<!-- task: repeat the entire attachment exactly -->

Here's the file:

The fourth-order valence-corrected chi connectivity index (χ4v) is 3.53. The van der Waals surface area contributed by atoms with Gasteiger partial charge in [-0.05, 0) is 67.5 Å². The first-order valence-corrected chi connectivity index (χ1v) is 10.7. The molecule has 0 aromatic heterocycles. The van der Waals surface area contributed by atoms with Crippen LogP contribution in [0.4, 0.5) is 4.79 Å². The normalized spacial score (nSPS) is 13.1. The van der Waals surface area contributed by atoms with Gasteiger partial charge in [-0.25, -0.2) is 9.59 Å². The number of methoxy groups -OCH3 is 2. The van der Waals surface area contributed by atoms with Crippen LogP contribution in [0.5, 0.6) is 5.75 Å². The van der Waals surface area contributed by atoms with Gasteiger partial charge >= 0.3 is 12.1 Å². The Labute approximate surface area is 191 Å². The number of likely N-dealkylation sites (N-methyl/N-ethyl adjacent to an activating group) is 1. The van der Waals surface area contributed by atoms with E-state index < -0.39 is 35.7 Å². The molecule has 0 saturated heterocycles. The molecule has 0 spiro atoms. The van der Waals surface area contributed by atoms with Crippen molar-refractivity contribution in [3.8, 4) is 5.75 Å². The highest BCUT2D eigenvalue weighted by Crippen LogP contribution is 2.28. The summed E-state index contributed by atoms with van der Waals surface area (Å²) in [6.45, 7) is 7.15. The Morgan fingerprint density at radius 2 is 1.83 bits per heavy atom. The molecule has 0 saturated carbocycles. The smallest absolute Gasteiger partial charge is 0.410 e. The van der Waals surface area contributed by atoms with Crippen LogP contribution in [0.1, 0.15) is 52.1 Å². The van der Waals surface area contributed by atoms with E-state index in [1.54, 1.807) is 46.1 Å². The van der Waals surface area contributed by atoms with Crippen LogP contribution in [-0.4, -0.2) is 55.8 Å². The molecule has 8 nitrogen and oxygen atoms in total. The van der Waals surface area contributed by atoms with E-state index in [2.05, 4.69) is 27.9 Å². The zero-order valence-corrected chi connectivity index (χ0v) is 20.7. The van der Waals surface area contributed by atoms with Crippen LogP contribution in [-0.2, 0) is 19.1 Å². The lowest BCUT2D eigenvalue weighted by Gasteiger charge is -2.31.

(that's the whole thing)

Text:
The fourth-order valence-corrected chi connectivity index (χ4v) is 3.53. The van der Waals surface area contributed by atoms with Gasteiger partial charge in [-0.05, 0) is 67.5 Å². The first-order valence-corrected chi connectivity index (χ1v) is 10.7. The molecule has 0 aromatic heterocycles. The van der Waals surface area contributed by atoms with Crippen LogP contribution in [0.4, 0.5) is 4.79 Å². The normalized spacial score (nSPS) is 13.1. The van der Waals surface area contributed by atoms with Gasteiger partial charge in [-0.25, -0.2) is 9.59 Å². The number of methoxy groups -OCH3 is 2. The van der Waals surface area contributed by atoms with Crippen LogP contribution in [0.5, 0.6) is 5.75 Å². The van der Waals surface area contributed by atoms with Gasteiger partial charge >= 0.3 is 12.1 Å². The Labute approximate surface area is 191 Å². The number of likely N-dealkylation sites (N-methyl/N-ethyl adjacent to an activating group) is 1. The van der Waals surface area contributed by atoms with E-state index < -0.39 is 35.7 Å². The molecule has 0 saturated heterocycles. The molecule has 0 spiro atoms. The van der Waals surface area contributed by atoms with Crippen molar-refractivity contribution in [3.8, 4) is 5.75 Å². The highest BCUT2D eigenvalue weighted by Crippen LogP contribution is 2.28. The summed E-state index contributed by atoms with van der Waals surface area (Å²) in [6.45, 7) is 7.15. The Morgan fingerprint density at radius 2 is 1.83 bits per heavy atom. The molecule has 0 saturated carbocycles. The smallest absolute Gasteiger partial charge is 0.410 e. The van der Waals surface area contributed by atoms with Crippen LogP contribution in [0.1, 0.15) is 52.1 Å². The van der Waals surface area contributed by atoms with E-state index in [1.54, 1.807) is 46.1 Å². The van der Waals surface area contributed by atoms with Crippen LogP contribution in [-0.4, -0.2) is 55.8 Å². The molecule has 8 nitrogen and oxygen atoms in total. The van der Waals surface area contributed by atoms with E-state index in [2.05, 4.69) is 27.9 Å². The zero-order valence-corrected chi connectivity index (χ0v) is 20.7. The van der Waals surface area contributed by atoms with Crippen LogP contribution in [-0.2, 0) is 19.1 Å². The lowest BCUT2D eigenvalue weighted by Gasteiger charge is -2.31.